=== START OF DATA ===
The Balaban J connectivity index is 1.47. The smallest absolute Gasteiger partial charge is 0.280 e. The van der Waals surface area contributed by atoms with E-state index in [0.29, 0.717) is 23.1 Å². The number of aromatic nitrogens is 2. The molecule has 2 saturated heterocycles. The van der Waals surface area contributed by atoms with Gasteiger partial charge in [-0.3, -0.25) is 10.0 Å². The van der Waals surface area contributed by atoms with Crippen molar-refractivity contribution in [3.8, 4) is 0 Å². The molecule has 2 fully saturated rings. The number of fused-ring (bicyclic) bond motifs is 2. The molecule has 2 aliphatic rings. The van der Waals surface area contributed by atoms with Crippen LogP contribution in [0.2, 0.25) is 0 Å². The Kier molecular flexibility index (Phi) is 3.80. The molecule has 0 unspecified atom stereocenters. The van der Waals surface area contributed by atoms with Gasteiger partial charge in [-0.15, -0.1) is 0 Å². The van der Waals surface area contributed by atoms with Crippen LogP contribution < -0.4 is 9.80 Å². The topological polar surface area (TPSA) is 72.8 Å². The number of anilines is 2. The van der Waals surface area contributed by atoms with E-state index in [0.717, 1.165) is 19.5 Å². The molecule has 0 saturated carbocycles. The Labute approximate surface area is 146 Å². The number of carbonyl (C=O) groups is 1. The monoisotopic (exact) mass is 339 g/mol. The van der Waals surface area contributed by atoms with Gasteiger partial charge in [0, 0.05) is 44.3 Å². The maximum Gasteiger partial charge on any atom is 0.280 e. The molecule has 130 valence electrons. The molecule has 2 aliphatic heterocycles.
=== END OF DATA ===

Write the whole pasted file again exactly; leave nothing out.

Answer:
The Balaban J connectivity index is 1.47. The smallest absolute Gasteiger partial charge is 0.280 e. The van der Waals surface area contributed by atoms with E-state index in [0.29, 0.717) is 23.1 Å². The number of aromatic nitrogens is 2. The molecule has 2 saturated heterocycles. The van der Waals surface area contributed by atoms with Gasteiger partial charge in [-0.3, -0.25) is 10.0 Å². The van der Waals surface area contributed by atoms with Crippen molar-refractivity contribution in [3.8, 4) is 0 Å². The molecule has 2 fully saturated rings. The number of fused-ring (bicyclic) bond motifs is 2. The molecule has 2 aliphatic rings. The van der Waals surface area contributed by atoms with Crippen LogP contribution in [0.2, 0.25) is 0 Å². The Kier molecular flexibility index (Phi) is 3.80. The molecule has 0 unspecified atom stereocenters. The van der Waals surface area contributed by atoms with Gasteiger partial charge in [-0.15, -0.1) is 0 Å². The van der Waals surface area contributed by atoms with Crippen LogP contribution < -0.4 is 9.80 Å². The topological polar surface area (TPSA) is 72.8 Å². The number of anilines is 2. The van der Waals surface area contributed by atoms with E-state index in [0.717, 1.165) is 19.5 Å². The molecule has 0 saturated carbocycles. The Labute approximate surface area is 146 Å². The number of carbonyl (C=O) groups is 1. The monoisotopic (exact) mass is 339 g/mol. The van der Waals surface area contributed by atoms with Gasteiger partial charge in [0, 0.05) is 44.3 Å². The maximum Gasteiger partial charge on any atom is 0.280 e. The molecule has 130 valence electrons. The molecule has 2 aliphatic heterocycles.